Using Facebook to Establish Trust

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Presented at Facebook Developer Garage Chicago on February 20, 2009

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  • Trust is more than just reputation – it is the establishment of comfort to engage in an action in the community. That’s posting or sharing on a messageboard or forum. You’ll have ratings left by users to give you trust in products. In a marketplace, it’s what gets you to buy or bid. On eBay, you have the additional trust issue of selling to someone – will they pay me? Will they pay me quickly? There is no need for trust for a lurker, except to get them comfortable to make an action. In that way, trust is especially important for newcomers to a community. If you’re at a review site, you’ll go to a new place or purchase a new product based in large part – or entirely – on the ratings left. Trust metrics sneakily establish hierarchy – keep that idea in mind. So let’s look at some different trust metrics…
  • If the other person is anonymous and online, you have every reason to assume that he’s a total fuckwad.
  • Here’s the simplest kind of trust metric: a score. Scores are explicit, and they’re just simple aggregates - +1 for up, -1 for down, and sometimes a zero for a neutral. The Amazon one gets you to an effective score of 402 if you want to assume the 198 who did not find it helpful are minus 1’s. But that one requires a bit of work. Math! Eek! That required a little bit of work, but it’s nothing compared to…
  • Here’s how Amazon does it. There’s an overall star rating, where they give you an average which is off of the last 12 months. There are no simple Feedback ratings on the plus one/minus one scale, just percentages. Amazon does a 1/3/12 month breakdown and, again, gives you total number of ratings left. What I find interesting is that even though buyers leave star ratings, the percentages go to a simple positive/negative/neutral. So it’s pretty much the reverse of eBay. So we’ve seen how ratings and scores can get completely out of hand. Let’s talk about something a bit more simple… You can see pretty clearly that this is very clearly done to be “simpler” than eBay. Let’s look at something that *is* actually simpler than the deceptively complex scores…
  • Here’s how Amazon does it. There’s an overall star rating, where they give you an average which is off of the last 12 months. There are no simple Feedback ratings on the plus one/minus one scale, just percentages. Amazon does a 1/3/12 month breakdown and, again, gives you total number of ratings left. What I find interesting is that even though buyers leave star ratings, the percentages go to a simple positive/negative/neutral. So it’s pretty much the reverse of eBay. So we’ve seen how ratings and scores can get completely out of hand. Let’s talk about something a bit more simple… You can see pretty clearly that this is very clearly done to be “simpler” than eBay. Let’s look at something that *is* actually simpler than the deceptively complex scores…
  • Here’s how Amazon does it. There’s an overall star rating, where they give you an average which is off of the last 12 months. There are no simple Feedback ratings on the plus one/minus one scale, just percentages. Amazon does a 1/3/12 month breakdown and, again, gives you total number of ratings left. What I find interesting is that even though buyers leave star ratings, the percentages go to a simple positive/negative/neutral. So it’s pretty much the reverse of eBay. So we’ve seen how ratings and scores can get completely out of hand. Let’s talk about something a bit more simple… You can see pretty clearly that this is very clearly done to be “simpler” than eBay. Let’s look at something that *is* actually simpler than the deceptively complex scores…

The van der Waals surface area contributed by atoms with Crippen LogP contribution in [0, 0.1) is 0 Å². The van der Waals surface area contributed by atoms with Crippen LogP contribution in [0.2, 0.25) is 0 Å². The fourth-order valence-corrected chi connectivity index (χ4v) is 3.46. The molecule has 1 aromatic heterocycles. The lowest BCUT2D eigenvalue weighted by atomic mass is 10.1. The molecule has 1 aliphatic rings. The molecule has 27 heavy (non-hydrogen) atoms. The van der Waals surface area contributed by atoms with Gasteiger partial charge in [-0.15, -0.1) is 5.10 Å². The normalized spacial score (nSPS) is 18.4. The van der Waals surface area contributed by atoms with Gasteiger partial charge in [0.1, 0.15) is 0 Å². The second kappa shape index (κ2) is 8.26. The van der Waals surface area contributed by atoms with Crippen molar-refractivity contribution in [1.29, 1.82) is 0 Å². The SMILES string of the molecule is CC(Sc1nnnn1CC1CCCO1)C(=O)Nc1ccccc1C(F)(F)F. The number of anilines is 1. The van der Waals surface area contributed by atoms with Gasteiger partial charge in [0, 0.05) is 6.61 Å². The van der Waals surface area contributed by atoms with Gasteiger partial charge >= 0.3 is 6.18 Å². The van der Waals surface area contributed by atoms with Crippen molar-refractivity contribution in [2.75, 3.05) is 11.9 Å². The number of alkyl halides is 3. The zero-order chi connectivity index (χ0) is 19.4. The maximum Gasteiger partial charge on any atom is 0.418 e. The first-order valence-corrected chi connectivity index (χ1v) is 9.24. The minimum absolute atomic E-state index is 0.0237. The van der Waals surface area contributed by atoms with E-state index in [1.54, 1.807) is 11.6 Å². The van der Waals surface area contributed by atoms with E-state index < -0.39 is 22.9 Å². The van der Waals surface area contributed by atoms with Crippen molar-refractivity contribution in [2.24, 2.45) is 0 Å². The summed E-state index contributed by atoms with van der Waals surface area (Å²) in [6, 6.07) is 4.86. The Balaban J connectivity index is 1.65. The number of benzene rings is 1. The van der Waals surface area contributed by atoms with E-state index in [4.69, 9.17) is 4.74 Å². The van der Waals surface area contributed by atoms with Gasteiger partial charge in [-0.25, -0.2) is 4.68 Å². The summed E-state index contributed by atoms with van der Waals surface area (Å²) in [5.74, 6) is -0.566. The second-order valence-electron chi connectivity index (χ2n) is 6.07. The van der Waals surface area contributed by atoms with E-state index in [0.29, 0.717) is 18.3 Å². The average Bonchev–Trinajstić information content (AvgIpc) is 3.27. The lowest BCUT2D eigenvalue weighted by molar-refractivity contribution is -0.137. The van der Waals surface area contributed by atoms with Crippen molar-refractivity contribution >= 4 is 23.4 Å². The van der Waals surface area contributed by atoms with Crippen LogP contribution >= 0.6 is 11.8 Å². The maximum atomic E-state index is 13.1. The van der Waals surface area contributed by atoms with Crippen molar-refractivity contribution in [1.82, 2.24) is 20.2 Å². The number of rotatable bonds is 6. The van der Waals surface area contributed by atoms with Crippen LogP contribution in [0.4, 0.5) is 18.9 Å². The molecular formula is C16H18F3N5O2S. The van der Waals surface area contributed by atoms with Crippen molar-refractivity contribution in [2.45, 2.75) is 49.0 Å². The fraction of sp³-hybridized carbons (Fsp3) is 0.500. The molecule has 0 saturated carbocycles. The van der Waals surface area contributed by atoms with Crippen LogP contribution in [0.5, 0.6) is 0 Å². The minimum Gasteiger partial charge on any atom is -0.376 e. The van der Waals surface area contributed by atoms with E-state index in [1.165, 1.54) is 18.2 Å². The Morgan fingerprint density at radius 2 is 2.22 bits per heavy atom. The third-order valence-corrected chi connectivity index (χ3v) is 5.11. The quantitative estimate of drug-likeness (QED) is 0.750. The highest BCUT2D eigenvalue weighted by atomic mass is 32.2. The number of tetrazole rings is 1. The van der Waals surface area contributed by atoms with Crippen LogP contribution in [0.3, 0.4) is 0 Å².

• Here’s how Amazon does it. There’s an overall star rating, where they give you an average which is off of the last 12 months. There are no simple Feedback ratings on the plus one/minus one scale, just percentages. Amazon does a 1/3/12 month breakdown and, again, gives you total number of ratings left. What I find interesting is that even though buyers leave star ratings, the percentages go to a simple positive/negative/neutral. So it’s pretty much the reverse of eBay. So we’ve seen how ratings and scores can get completely out of hand. Let’s talk about something a bit more simple… You can see pretty clearly that this is very clearly done to be “simpler” than eBay. Let’s look at something that *is* actually simpler than the deceptively complex scores…
  • Here’s how Amazon does it. There’s an overall star rating, where they give you an average which is off of the last 12 months. There are no simple Feedback ratings on the plus one/minus one scale, just percentages. Amazon does a 1/3/12 month breakdown and, again, gives you total number of ratings left. What I find interesting is that even though buyers leave star ratings, the percentages go to a simple positive/negative/neutral. So it’s pretty much the reverse of eBay. So we’ve seen how ratings and scores can get completely out of hand. Let’s talk about something a bit more simple… You can see pretty clearly that this is very clearly done to be “simpler” than eBay. Let’s look at something that *is* actually simpler than the deceptively complex scores…